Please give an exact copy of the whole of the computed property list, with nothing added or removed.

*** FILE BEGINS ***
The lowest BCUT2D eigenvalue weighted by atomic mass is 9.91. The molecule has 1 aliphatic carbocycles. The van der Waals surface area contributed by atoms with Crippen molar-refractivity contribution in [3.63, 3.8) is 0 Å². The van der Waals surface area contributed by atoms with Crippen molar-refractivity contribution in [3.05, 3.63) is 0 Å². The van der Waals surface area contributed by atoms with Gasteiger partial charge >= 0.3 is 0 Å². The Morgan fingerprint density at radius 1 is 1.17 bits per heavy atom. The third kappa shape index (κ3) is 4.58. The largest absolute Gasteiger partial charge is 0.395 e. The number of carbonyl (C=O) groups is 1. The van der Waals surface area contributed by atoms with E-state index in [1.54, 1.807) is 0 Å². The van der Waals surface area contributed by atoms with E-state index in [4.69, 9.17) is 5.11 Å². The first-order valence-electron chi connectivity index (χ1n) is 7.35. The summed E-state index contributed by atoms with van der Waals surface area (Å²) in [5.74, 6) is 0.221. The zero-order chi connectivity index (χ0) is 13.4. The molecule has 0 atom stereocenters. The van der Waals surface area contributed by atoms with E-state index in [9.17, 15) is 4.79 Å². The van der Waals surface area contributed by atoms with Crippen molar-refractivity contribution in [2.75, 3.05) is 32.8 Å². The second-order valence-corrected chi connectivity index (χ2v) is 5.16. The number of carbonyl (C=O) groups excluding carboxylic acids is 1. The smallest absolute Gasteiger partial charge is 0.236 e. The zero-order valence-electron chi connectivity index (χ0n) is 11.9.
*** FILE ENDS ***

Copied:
The lowest BCUT2D eigenvalue weighted by atomic mass is 9.91. The molecule has 1 aliphatic carbocycles. The van der Waals surface area contributed by atoms with Crippen molar-refractivity contribution in [3.63, 3.8) is 0 Å². The van der Waals surface area contributed by atoms with Crippen molar-refractivity contribution in [3.05, 3.63) is 0 Å². The van der Waals surface area contributed by atoms with Gasteiger partial charge >= 0.3 is 0 Å². The Morgan fingerprint density at radius 1 is 1.17 bits per heavy atom. The third kappa shape index (κ3) is 4.58. The largest absolute Gasteiger partial charge is 0.395 e. The number of carbonyl (C=O) groups is 1. The van der Waals surface area contributed by atoms with E-state index in [1.54, 1.807) is 0 Å². The van der Waals surface area contributed by atoms with E-state index in [4.69, 9.17) is 5.11 Å². The first-order valence-electron chi connectivity index (χ1n) is 7.35. The summed E-state index contributed by atoms with van der Waals surface area (Å²) in [5.74, 6) is 0.221. The zero-order chi connectivity index (χ0) is 13.4. The molecule has 0 atom stereocenters. The van der Waals surface area contributed by atoms with E-state index in [9.17, 15) is 4.79 Å². The van der Waals surface area contributed by atoms with Crippen molar-refractivity contribution in [2.75, 3.05) is 32.8 Å². The second-order valence-corrected chi connectivity index (χ2v) is 5.16. The number of carbonyl (C=O) groups excluding carboxylic acids is 1. The smallest absolute Gasteiger partial charge is 0.236 e. The zero-order valence-electron chi connectivity index (χ0n) is 11.9.